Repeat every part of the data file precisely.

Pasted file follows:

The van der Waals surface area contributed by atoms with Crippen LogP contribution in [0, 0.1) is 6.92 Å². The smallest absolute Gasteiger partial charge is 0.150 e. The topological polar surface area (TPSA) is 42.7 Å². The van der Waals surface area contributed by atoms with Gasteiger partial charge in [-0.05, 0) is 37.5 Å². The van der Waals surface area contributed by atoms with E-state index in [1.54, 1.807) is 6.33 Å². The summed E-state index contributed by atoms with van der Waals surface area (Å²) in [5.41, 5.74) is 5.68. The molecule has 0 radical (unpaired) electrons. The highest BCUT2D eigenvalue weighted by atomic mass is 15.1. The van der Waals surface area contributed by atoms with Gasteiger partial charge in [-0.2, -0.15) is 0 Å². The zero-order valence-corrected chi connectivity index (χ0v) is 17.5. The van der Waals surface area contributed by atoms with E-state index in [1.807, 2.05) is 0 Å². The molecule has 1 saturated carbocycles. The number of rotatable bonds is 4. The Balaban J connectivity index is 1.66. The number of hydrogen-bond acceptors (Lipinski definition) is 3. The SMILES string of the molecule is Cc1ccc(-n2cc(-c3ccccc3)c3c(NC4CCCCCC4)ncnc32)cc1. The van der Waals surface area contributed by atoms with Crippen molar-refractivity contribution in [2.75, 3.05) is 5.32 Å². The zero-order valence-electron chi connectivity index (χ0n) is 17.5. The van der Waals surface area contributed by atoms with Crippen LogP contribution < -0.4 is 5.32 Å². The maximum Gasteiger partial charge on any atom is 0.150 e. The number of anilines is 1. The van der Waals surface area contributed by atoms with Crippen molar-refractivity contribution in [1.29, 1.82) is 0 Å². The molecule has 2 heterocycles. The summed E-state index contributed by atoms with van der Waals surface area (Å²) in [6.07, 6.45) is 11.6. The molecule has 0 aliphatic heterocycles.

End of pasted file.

The van der Waals surface area contributed by atoms with Crippen LogP contribution in [0, 0.1) is 6.92 Å². The smallest absolute Gasteiger partial charge is 0.150 e. The topological polar surface area (TPSA) is 42.7 Å². The van der Waals surface area contributed by atoms with Gasteiger partial charge in [-0.05, 0) is 37.5 Å². The van der Waals surface area contributed by atoms with E-state index in [1.54, 1.807) is 6.33 Å². The summed E-state index contributed by atoms with van der Waals surface area (Å²) in [5.41, 5.74) is 5.68. The molecule has 0 radical (unpaired) electrons. The highest BCUT2D eigenvalue weighted by atomic mass is 15.1. The van der Waals surface area contributed by atoms with Gasteiger partial charge in [-0.2, -0.15) is 0 Å². The zero-order valence-corrected chi connectivity index (χ0v) is 17.5. The van der Waals surface area contributed by atoms with E-state index in [1.807, 2.05) is 0 Å². The molecule has 1 saturated carbocycles. The number of rotatable bonds is 4. The Balaban J connectivity index is 1.66. The number of hydrogen-bond acceptors (Lipinski definition) is 3. The SMILES string of the molecule is Cc1ccc(-n2cc(-c3ccccc3)c3c(NC4CCCCCC4)ncnc32)cc1. The van der Waals surface area contributed by atoms with Crippen molar-refractivity contribution in [2.75, 3.05) is 5.32 Å². The zero-order valence-electron chi connectivity index (χ0n) is 17.5. The van der Waals surface area contributed by atoms with Crippen LogP contribution < -0.4 is 5.32 Å². The maximum Gasteiger partial charge on any atom is 0.150 e. The number of anilines is 1. The van der Waals surface area contributed by atoms with Crippen molar-refractivity contribution in [1.29, 1.82) is 0 Å². The molecule has 2 heterocycles. The summed E-state index contributed by atoms with van der Waals surface area (Å²) in [6.07, 6.45) is 11.6. The molecule has 0 aliphatic heterocycles.